Dilapidations: alternative way of resolving disputes

Determination gets you through

23 September 2016

Christopher Sullivan discusses alternative ways of resolving dilapidations disputes

Most dilapidations claims fortunately never reach the courtroom, but when matters do escalate, the best outcome for both parties is a quick resolution at minimum cost. However, traditional litigation is a slow process and certainly not a cheap one; indeed, it is not unknown for the costs to outweigh the value of the claim.

Litigation might feel like the natural way forward when a dilapidations dispute escalates. Very often, though, the issues at the heart of such disputes are highly technical, making them ideally suited to alternative dispute resolution (ADR).

The Civil Procedure Rules, which regulate all proceedings in the civil courts, actively encourage parties to try to resolve their disputes without recourse to litigation. They must also consider the use of ADR before embarking on major legal proceedings.

Both the Dilapidations Protocol and the RICS Dilapidations guidance note likewise encourage the use of ADR. Recent judgments have also seen heavy costs penalties imposed for a failure by parties to give reasonable consideration to using ADR.

Cheaper, faster and more flexible than traditional litigation, the benefits of expert determination are clear; but your clients may not be aware of the RICS dispute resolution route

RICS is very much committed to promoting ADR. Indeed, for many years, the RICS' Dilapidations Dispute Resolution Scheme (DRS) has been able to appoint both arbitrators and experts on dilapidations disputes. Due to market demand, it went a step further last year by training and accrediting a panel of experts especially for the scheme. These are building surveyors who have at least 10 years' relevant specialist experience after qualification; all have completed a demanding, RICS-accredited training course and have been successful at a selection interview.

Independent experts

An independent expert is appointed by the parties to provide a neutral assessment of the claim and intervention is usually set to commence at a fixed time after lease expiry. Following instruction, the expert will first provide a non-binding assessment of the contractual claim and the parties will then have a set period, typically 15 days, to consider this, during which time they may attempt to settle the matter between themselves. Should an agreement not be reached within this time, the expert will produce a final, binding determination.

The expert's decision can be delivered in as little as 3 months. It will combine the results of their investigation with an assessment of any evidence and representations submitted by the parties, the opinion of other specialists such as mechanics, engineers and cladding consultants appointed by the independent expert, plus, ultimately, the application of their personal expertise.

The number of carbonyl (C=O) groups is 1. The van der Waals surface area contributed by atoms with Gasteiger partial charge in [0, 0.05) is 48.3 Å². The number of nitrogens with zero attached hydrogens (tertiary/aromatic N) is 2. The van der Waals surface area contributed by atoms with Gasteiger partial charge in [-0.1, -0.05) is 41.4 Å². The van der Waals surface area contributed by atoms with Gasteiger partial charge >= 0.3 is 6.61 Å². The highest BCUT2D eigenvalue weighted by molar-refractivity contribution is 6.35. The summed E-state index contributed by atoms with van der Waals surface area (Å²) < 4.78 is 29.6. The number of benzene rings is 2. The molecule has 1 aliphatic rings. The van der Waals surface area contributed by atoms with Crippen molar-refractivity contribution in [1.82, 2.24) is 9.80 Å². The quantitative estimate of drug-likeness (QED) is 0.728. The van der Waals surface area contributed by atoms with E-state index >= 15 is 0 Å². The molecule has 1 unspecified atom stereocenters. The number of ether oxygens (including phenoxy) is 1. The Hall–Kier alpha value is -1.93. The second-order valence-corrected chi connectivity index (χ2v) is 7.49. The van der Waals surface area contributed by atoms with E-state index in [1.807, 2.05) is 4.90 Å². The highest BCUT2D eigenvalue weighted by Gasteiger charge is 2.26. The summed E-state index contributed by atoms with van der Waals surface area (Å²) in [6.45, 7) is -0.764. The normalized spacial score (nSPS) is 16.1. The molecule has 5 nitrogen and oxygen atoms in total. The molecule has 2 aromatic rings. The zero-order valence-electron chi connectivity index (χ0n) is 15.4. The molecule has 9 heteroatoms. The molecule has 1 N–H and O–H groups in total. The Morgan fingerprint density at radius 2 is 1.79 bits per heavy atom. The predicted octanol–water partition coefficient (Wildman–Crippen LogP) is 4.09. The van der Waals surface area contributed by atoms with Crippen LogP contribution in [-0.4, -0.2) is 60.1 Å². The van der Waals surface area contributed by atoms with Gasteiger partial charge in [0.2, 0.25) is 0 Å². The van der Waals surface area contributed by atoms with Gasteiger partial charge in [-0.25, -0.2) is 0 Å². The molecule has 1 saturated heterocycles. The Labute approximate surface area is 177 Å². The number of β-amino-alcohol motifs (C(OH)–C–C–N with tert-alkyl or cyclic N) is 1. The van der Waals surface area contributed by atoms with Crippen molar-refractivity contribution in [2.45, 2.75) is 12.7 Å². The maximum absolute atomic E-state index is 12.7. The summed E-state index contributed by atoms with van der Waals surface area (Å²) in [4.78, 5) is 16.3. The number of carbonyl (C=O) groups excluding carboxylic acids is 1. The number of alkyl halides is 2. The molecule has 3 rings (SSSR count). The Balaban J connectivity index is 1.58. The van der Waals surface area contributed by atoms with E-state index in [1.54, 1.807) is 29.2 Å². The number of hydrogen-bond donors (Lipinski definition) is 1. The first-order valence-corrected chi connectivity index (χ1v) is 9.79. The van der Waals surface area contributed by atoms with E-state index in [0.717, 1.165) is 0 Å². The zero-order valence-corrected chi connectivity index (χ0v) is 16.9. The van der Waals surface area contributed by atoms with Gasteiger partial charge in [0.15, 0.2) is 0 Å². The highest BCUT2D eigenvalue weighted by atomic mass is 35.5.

The process also involves the production of an impartial and binding assessment of the diminution in value of the landlord's reversionary interest, capping the claim in accordance with the provisions of section 18 of the Landlord and Tenant Act 1927.

Determination clause

The inclusion of an independent expert determination clause in relation to rent review lease procedures has been around for decades, and now there is considerable interest in similar lease provision as regards dilapidations disputes. Recognising this, the RICS working party on dilapidations ADR is developing a standard lease clause that will be soon be available for download from the DRS website.

Such a clause is welcomed, particularly as there are a number of factors that may well prompt an increase in the number of disputed dilapidations claims in the coming years.

  • Shorter leases: the average lease term is just over 5 years, and shorter turnarounds mean more claims.
  • Upward property cycle: landlords will progressively look to improve their buildings to make them more marketable – but who pays for this?
  • CFCs in air conditioning: the market is demanding new, non-CFC systems, even where the originals still work effectively. Again, who pays?
  • Minimum energy efficiency standards: whose liability is the upgrading of inefficient buildings?


Cheaper, faster and more flexible than traditional litigation, the benefits of expert determination are clear; but your clients may not be aware of the RICS dispute resolution route.

All surveyors involved in dilapidations disputes are strongly encouraged to embrace the scheme, particularly where the dispute appears fractious from the beginning and may seem to be on the way to the courtroom.

Christopher Sullivan is a partner at Malcolm Hollis, chair of RICS Dilapidations ADR working party and a member of the Dilapidations Forum Steering Group

Further information

Related competencies include: Conflict avoidance, management and dispute resolution procedures

This feature was taken from the RICS Building surveying journal (July/August 2016)